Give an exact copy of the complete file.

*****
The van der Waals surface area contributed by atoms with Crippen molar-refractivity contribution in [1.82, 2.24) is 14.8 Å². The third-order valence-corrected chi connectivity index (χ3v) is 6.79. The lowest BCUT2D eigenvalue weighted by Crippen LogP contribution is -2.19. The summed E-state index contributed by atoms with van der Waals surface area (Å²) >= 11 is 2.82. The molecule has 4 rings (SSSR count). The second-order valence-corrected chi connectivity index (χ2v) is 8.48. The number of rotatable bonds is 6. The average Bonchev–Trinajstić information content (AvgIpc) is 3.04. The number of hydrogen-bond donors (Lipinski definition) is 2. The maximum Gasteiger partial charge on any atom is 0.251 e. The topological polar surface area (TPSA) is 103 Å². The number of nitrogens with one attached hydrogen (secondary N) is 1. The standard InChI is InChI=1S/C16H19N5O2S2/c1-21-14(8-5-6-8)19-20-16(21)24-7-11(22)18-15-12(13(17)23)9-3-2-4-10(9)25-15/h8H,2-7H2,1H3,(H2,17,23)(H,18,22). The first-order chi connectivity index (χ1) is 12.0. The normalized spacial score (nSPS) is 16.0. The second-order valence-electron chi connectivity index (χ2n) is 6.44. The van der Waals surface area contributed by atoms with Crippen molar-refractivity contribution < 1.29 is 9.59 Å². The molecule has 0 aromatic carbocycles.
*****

The van der Waals surface area contributed by atoms with Crippen molar-refractivity contribution in [1.82, 2.24) is 14.8 Å². The third-order valence-corrected chi connectivity index (χ3v) is 6.79. The lowest BCUT2D eigenvalue weighted by Crippen LogP contribution is -2.19. The summed E-state index contributed by atoms with van der Waals surface area (Å²) >= 11 is 2.82. The molecule has 4 rings (SSSR count). The second-order valence-corrected chi connectivity index (χ2v) is 8.48. The number of rotatable bonds is 6. The average Bonchev–Trinajstić information content (AvgIpc) is 3.04. The number of hydrogen-bond donors (Lipinski definition) is 2. The maximum Gasteiger partial charge on any atom is 0.251 e. The topological polar surface area (TPSA) is 103 Å². The number of nitrogens with one attached hydrogen (secondary N) is 1. The standard InChI is InChI=1S/C16H19N5O2S2/c1-21-14(8-5-6-8)19-20-16(21)24-7-11(22)18-15-12(13(17)23)9-3-2-4-10(9)25-15/h8H,2-7H2,1H3,(H2,17,23)(H,18,22). The first-order chi connectivity index (χ1) is 12.0. The normalized spacial score (nSPS) is 16.0. The second-order valence-electron chi connectivity index (χ2n) is 6.44. The van der Waals surface area contributed by atoms with Crippen molar-refractivity contribution < 1.29 is 9.59 Å². The molecule has 0 aromatic carbocycles.